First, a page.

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Care sector’s image of being ‘low skilled’ is damaging recruitment drive, says national care provider

Brendan Kelly, Heathcotes Group

A major care provider group has spoken out against referring to care workers as ‘low skilled’, saying it is damaging the sector’s ability to attract young people.

Speaking at the Chesterfield and North Derbyshire Employability and Skills Conference, Brendan Kelly, managing director of Heathcotes Group said: “It annoys me that care workers are constantly referred to by the government and media as being ‘low skilled’. They are not.

“Care workers require a wide range of skills, including medical knowledge, finance and budgeting, dynamic risk assessment, positive behaviour support and food hygiene to name just a few. Calling them low skilled is impacting on recruitment in the sector and turning off school leavers from entering the profession.”

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The company, which is headquartered in Chesterfield, has plans in place to double employees from 2200 to 4500 over the next four years.

At the conference, which was organised by Chesterfield Borough Council, Placing Futures, D2N2 Enterprise Advisor Network and Destination Chesterfield, Kelly also revealed that the Apprentice Levy had driven a culture change in apprenticeships within Heathcotes Group.

He explained: “We are using the Levy as a tool to develop the workforce rather than viewing it as a tax. Older workers are using apprenticeships to upskill which is enabling us to plug skills gaps. However, our priority remains to recruit young people to the care sector.”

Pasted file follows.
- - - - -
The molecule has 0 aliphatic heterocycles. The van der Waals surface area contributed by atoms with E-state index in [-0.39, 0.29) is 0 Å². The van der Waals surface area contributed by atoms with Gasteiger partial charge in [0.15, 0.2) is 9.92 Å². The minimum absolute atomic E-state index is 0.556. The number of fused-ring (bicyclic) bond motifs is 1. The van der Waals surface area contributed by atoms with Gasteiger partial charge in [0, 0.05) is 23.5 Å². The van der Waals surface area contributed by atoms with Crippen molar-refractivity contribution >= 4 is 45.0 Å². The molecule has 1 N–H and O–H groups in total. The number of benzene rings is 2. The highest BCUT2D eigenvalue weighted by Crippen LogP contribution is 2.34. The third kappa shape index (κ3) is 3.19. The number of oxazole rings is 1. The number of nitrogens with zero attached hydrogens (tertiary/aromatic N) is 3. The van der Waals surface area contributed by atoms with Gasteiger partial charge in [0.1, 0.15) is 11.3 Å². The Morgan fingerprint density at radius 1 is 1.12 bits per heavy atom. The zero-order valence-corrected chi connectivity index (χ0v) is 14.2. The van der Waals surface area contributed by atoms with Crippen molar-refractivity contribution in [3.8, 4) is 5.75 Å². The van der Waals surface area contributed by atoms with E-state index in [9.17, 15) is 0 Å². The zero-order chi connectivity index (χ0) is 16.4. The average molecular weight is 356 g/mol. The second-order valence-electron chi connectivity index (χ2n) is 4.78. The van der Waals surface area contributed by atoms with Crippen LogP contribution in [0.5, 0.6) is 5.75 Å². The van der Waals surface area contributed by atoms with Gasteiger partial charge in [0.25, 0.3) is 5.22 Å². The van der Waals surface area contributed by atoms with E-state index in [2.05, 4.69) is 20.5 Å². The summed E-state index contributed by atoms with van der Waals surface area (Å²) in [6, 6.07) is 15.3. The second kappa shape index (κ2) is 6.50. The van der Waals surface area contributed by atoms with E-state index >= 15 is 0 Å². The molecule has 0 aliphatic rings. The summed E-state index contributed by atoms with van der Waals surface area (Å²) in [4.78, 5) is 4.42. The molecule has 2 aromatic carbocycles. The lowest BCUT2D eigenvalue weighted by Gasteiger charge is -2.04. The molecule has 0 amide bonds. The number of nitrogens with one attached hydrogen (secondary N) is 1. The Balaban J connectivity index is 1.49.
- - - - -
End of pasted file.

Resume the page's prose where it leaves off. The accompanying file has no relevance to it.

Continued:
Heathcotes Group has partnered with national apprenticeship training provider Learning Unlimited Group to jointly introduce sector-based work academies offering short courses, including Health & Social Care qualifications and employability skills.

The partnership has produced some exceptional results for Heathcotes with an 82 per cent increase in apprenticeship starts between 2013/14 and 2017/18. Heathcotes’ achievement rates are also well above national average: 74 per cent for Health & Social Care roles, compared to 66.9 per cent nationally, and 68.8 per cent for Care Leadership & Management compared to 63.8 per cent nationally.

In Business & Administration Heathcotes’ rate is 100% compared to a 71 per cent national average.

Since 2013 the Heathcotes Group has recruited nearly 600 apprentices. In an effort to further increase local apprenticeship participation, Heathcotes Group has recently joined Chesterfield Apprenticeship Ambassador Network, which is part of the Apprentice town initiative.

Tags : Heathcotes GroupRecruitmentskills for careworkforce crisis
Sarah Clarke

The author Sarah Clarke

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